“When I’m elected to Congress, I will work to codify Roe v. Wade,” Haims said. “We have to make it clear that a woman’s right to reproductive freedom is an essential human right.”

She also hopes to combat skyrocketing housing prices and climate change catastrophes through increasing employment for parents and creating clean energy jobs. In the wake of “MAGA extremists” and the 2024 election scandals, Haims supports election integrity and equitable voting rights through the 2022 Freedom to Vote Act, among other such statutes. She also vehemently opposes gun violence.

“The use of guns today is simply an atrocious mischaracterization of what our founders intended,” Haims said. “Had they known that the rifles they used back in the 1700s would become automatic weapons that could kill 100 people in a minute — nobody can ever convince me that the founders would have wanted this for America’s future.”

Haims is endorsed by Sen. Cory Booker, widely known for his advocacy of African American civil rights.

 

Greg Tanaka (Democrat)

Tech industry veteran Greg Tanaka hopes to address the intersection of technology, business and politics, specifically the challenges that arise from a digitized society. Climate change, inflation and Asian hate are three of multiple issues he plans to address. A Palo Alto public servant with over 15 years of experience, Tanaka hopes to combine his business and tech background with serving the common good. He is endorsed by former U.S. presidential candidate Andrew Yang.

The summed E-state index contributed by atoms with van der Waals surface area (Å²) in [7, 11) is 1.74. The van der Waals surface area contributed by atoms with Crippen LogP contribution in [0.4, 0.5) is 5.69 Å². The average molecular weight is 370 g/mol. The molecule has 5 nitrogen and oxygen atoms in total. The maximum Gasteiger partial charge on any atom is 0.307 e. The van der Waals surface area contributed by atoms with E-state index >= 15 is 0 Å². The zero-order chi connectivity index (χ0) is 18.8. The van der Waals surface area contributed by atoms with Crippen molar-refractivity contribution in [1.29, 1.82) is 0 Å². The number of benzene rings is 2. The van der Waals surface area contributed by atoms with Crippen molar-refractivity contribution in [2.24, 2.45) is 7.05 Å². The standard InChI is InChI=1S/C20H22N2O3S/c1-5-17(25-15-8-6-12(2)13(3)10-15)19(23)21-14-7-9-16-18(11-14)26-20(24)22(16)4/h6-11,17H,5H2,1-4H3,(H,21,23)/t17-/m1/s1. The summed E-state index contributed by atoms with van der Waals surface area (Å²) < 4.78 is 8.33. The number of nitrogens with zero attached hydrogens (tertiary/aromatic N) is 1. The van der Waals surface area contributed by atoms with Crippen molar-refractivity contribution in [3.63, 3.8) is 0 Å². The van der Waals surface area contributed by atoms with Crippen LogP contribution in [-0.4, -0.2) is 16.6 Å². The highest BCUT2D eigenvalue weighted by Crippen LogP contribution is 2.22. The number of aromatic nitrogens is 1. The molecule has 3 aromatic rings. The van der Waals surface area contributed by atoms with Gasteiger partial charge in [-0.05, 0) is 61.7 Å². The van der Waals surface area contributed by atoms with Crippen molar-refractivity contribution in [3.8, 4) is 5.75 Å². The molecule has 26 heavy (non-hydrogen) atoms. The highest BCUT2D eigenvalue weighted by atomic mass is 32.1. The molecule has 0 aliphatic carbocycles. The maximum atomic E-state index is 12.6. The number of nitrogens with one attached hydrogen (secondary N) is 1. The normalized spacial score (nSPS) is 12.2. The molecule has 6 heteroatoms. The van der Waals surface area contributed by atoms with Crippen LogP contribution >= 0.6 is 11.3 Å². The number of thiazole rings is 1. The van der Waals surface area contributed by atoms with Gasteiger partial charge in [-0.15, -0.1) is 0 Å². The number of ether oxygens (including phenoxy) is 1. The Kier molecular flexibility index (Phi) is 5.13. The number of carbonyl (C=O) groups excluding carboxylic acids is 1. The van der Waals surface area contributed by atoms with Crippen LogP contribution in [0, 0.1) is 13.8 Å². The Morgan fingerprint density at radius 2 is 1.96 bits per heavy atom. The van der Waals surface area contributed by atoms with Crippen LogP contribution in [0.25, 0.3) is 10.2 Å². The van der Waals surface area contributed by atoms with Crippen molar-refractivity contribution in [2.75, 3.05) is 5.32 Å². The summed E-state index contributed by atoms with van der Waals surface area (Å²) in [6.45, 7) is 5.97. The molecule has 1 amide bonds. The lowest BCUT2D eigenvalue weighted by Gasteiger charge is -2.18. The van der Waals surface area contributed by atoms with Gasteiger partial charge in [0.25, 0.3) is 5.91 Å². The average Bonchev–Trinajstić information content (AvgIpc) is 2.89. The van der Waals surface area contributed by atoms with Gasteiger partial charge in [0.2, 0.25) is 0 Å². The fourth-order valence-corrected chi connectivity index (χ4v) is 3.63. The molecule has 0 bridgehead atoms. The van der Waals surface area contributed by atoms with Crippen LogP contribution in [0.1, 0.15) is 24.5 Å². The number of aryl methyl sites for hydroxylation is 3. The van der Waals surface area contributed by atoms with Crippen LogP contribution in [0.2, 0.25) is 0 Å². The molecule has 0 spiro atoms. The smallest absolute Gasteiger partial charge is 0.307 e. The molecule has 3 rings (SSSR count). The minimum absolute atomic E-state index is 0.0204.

Joby Bernstein (Democrat)

Stanford MBA student Joby Bernstein, despite being the youngest candidate in the race, hopes to make his mark nonetheless.

Bernstein is a proponent of higher education, specifically making education more accessible by minimizing debt. As a student himself, he hopes to appeal to students of all ages and empower the political voices of youth. He is also a major supporter of environmentalism.

“As someone who’s spent a lot of time in the educational system and has a deep respect for teachers, education is very much a central part of my platform,” Bernstein said. “Too often, our arbitrary backgrounds and experiences can determine our ability to attend school — our most important years of development. I hope to ensure that all children have the ability to have subsidized, if not free, preschool.”

 

Karl Ryan (Republican)

Karl Ryan, one of two Republicans in the race, is a member of the Santa Clara County Republican Party Central Committee that aims to elect Republicans, according to KQED News.

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Surya Saraf, Copy Editor
(she/her) Surya is a copy editor and grammar enthusiast. In her free time she enjoys reading thought-provoking novels written by great women, watching films for hours and trying new Italian restaurants.